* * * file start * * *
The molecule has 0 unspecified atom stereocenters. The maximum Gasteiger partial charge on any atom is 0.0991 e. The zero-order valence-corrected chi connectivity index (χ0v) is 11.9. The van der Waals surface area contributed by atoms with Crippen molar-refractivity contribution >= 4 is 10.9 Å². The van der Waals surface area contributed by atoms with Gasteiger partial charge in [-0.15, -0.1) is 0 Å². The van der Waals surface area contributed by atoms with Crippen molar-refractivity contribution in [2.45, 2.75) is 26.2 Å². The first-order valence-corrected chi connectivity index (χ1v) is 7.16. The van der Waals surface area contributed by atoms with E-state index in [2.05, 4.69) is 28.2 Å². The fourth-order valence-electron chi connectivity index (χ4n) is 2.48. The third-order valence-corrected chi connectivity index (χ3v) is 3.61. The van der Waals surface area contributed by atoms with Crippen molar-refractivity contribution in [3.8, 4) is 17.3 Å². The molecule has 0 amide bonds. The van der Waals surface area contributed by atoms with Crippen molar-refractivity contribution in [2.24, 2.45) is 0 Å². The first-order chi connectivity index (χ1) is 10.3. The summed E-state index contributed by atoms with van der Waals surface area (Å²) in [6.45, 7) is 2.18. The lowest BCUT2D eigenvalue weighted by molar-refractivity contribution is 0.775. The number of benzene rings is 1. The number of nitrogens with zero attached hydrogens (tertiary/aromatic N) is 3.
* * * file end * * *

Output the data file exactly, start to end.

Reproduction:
The molecule has 0 unspecified atom stereocenters. The maximum Gasteiger partial charge on any atom is 0.0991 e. The zero-order valence-corrected chi connectivity index (χ0v) is 11.9. The van der Waals surface area contributed by atoms with Crippen molar-refractivity contribution >= 4 is 10.9 Å². The van der Waals surface area contributed by atoms with Gasteiger partial charge in [-0.15, -0.1) is 0 Å². The van der Waals surface area contributed by atoms with Crippen molar-refractivity contribution in [2.45, 2.75) is 26.2 Å². The first-order valence-corrected chi connectivity index (χ1v) is 7.16. The van der Waals surface area contributed by atoms with E-state index in [2.05, 4.69) is 28.2 Å². The fourth-order valence-electron chi connectivity index (χ4n) is 2.48. The third-order valence-corrected chi connectivity index (χ3v) is 3.61. The van der Waals surface area contributed by atoms with Crippen molar-refractivity contribution in [3.8, 4) is 17.3 Å². The molecule has 0 amide bonds. The van der Waals surface area contributed by atoms with Crippen molar-refractivity contribution in [2.24, 2.45) is 0 Å². The first-order chi connectivity index (χ1) is 10.3. The summed E-state index contributed by atoms with van der Waals surface area (Å²) in [6.45, 7) is 2.18. The lowest BCUT2D eigenvalue weighted by molar-refractivity contribution is 0.775. The number of benzene rings is 1. The number of nitrogens with zero attached hydrogens (tertiary/aromatic N) is 3.